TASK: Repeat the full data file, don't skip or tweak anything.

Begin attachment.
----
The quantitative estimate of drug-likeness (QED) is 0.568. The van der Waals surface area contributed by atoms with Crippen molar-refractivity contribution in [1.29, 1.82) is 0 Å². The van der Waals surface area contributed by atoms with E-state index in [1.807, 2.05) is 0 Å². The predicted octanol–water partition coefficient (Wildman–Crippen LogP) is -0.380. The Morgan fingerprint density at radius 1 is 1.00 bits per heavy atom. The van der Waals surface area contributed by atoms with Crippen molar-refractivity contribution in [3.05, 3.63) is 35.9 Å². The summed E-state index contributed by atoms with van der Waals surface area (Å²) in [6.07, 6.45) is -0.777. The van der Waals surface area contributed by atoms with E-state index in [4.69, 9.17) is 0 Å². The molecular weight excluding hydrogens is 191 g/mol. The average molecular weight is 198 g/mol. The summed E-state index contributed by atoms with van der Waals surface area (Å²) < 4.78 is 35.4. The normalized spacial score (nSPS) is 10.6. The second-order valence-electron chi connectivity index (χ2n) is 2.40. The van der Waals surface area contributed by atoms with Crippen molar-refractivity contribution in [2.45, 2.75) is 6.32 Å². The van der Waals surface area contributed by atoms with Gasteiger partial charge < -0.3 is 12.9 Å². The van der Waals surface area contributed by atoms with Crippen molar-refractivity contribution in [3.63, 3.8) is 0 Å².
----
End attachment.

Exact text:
The quantitative estimate of drug-likeness (QED) is 0.568. The van der Waals surface area contributed by atoms with Crippen molar-refractivity contribution in [1.29, 1.82) is 0 Å². The van der Waals surface area contributed by atoms with E-state index in [1.807, 2.05) is 0 Å². The predicted octanol–water partition coefficient (Wildman–Crippen LogP) is -0.380. The Morgan fingerprint density at radius 1 is 1.00 bits per heavy atom. The van der Waals surface area contributed by atoms with Crippen molar-refractivity contribution in [3.05, 3.63) is 35.9 Å². The summed E-state index contributed by atoms with van der Waals surface area (Å²) in [6.07, 6.45) is -0.777. The van der Waals surface area contributed by atoms with E-state index in [4.69, 9.17) is 0 Å². The molecular weight excluding hydrogens is 191 g/mol. The average molecular weight is 198 g/mol. The summed E-state index contributed by atoms with van der Waals surface area (Å²) < 4.78 is 35.4. The normalized spacial score (nSPS) is 10.6. The second-order valence-electron chi connectivity index (χ2n) is 2.40. The van der Waals surface area contributed by atoms with Crippen molar-refractivity contribution in [2.45, 2.75) is 6.32 Å². The van der Waals surface area contributed by atoms with Gasteiger partial charge < -0.3 is 12.9 Å². The van der Waals surface area contributed by atoms with Crippen molar-refractivity contribution in [3.63, 3.8) is 0 Å².